BELFAST, Maine — Police estimate that around 200 people came together Sunday afternoon at Post Office Square in downtown Belfast to protest racial inequality.
That gathering — the second protest in Belfast that day — was followed by a “civil disobedience” event: protesters marched down Main Street to the waterfront, with some in the group walking back up the hill to block the intersection of Main and High streets. At that intersection, protesters said a man tried to drive his car into the group at low speed, but no injuries were reported.
It was one of many protests held across the nation and beyond after the death of George Floyd, a black man who died after he was pinned at the neck by a white Minneapolis police officer who has been charged with murder.
“We occupied the intersection for a little bit, just to make a statement. We wanted our police department to release a statement about the death of George Floyd. We were trying to get their attention. What can we do? Stop traffic,” said organizer Syd Sanders, the 18-year-old valedictorian of Belfast Area High School. “The cops did show up. It was all peaceful. No one was doing anything violent … It was just a peaceful protest, with some peaceful civil disobedience. It worked, and I’m thrilled.”
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Belfast Police Chief Gerry Lincoln released a statement Monday in response to the protest, which he described as having begun “very peaceably” and with only a few “disrespectful” participants.
“The Belfast Police Department has no place for racism in its ranks, will not tolerate it in any form, and firmly believes all people deserve to be treated equally,” he said. “The tragic events in Minneapolis cause us all to reflect upon our own procedures and training to be sure when action is taken, it is done properly, justly, and equitably in all situations.”
Not everyone in Belfast was pleased, of course, with the protesters’ decision to block the intersection.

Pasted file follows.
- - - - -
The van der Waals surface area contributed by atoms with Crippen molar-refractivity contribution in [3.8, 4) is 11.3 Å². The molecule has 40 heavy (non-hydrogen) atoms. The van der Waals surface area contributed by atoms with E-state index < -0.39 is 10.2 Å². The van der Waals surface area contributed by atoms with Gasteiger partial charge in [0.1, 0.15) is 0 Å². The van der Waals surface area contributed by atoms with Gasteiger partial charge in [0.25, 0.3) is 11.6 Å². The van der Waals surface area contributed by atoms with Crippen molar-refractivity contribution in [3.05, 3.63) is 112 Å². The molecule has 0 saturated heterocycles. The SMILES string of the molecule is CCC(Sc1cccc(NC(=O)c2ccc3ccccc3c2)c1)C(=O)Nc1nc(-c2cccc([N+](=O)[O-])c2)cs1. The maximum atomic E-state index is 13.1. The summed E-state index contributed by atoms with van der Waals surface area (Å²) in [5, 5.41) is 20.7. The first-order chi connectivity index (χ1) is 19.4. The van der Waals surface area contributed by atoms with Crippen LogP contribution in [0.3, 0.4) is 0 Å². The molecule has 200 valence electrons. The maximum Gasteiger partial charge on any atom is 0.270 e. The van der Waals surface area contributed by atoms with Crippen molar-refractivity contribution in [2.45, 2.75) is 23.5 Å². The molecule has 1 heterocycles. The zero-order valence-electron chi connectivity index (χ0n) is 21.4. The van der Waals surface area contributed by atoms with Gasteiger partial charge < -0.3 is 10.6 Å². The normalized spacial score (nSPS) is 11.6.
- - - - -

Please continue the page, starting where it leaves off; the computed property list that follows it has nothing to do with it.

On Monday, the “You Know You Love Belfast” Facebook group blew up with comments about the protest, with people both criticizing and defending it. Some who witnessed the protest, but did not participate in it, said they felt unnerved or angered by the chanting, yelling, road-blocking and other behavior of the protesters, and pointed out that they did not have a permit to march on the streets. Others mentioned a profane sign that one of the young men held up, that children dining at Main Street restaurants might have seen.
Deputy Chief Dean Jackson of the Belfast Police Department was skeptical of claims that protesters vandalized city property, saying that he was aware only of a parking sign that had its chain broken. He also said that he had heard a report Monday morning about the man who allegedly tried to drive into the group of protesters, but that he wasn’t aware of any injuries.
“The bottom line is, it ended peacefully. There was no major vandalism,” he said.
But Raymelle Moody, who attended the protest, said that she witnessed disturbing behavior on the part of bystanders. People in two vehicles “shouted expletives” and made lewd gestures at the protesters, she said, and then another person at the intersection of Main and High who was frustrated by traffic being blocked.
“[They] decided they were going to drive their car directly into this group of teenagers,” she said. “I was standing right there. I was very surprised that no one got hurt.”
Those events, and the often-angry responses to the protest on social media, to her, demonstrates that racism is alive in Maine.
“I am outraged by the continuing systematic racism that goes on in our country,” Moody said. “We’ve been quiet for far too long. It is us, the privileged, who need to raise our voices and stand up for these people. That is what will result in actual change.”
But Shawna Aitkin, who was in the car that went into the crowd, said Monday that she and her companions drove up to the protesters hoping they’d be allowed to pass through. Instead, they were surrounded and shouted at for a minute or so before they were able to drive around them and up the street.
“I literally felt threatened and could not stop shaking,” she wrote the BDN. “They were out for a riot [and] looking for someone to give them a reason to riot.”
Kayleigh Bernier, 20, of Camden, said that taking part in the protest was a powerful experience for her. She noticed the tension between some of the bystanders and the protesters, and also saw the driver “trying to just drive through the protesters.”
“Eventually we had no choice but to get out of the way,” she said. “There were definitely a couple of people not happy about the event. But I feel very strongly about racial injustice, and I know a lot of other people do, too. We weren’t going to stop just because there were hecklers.”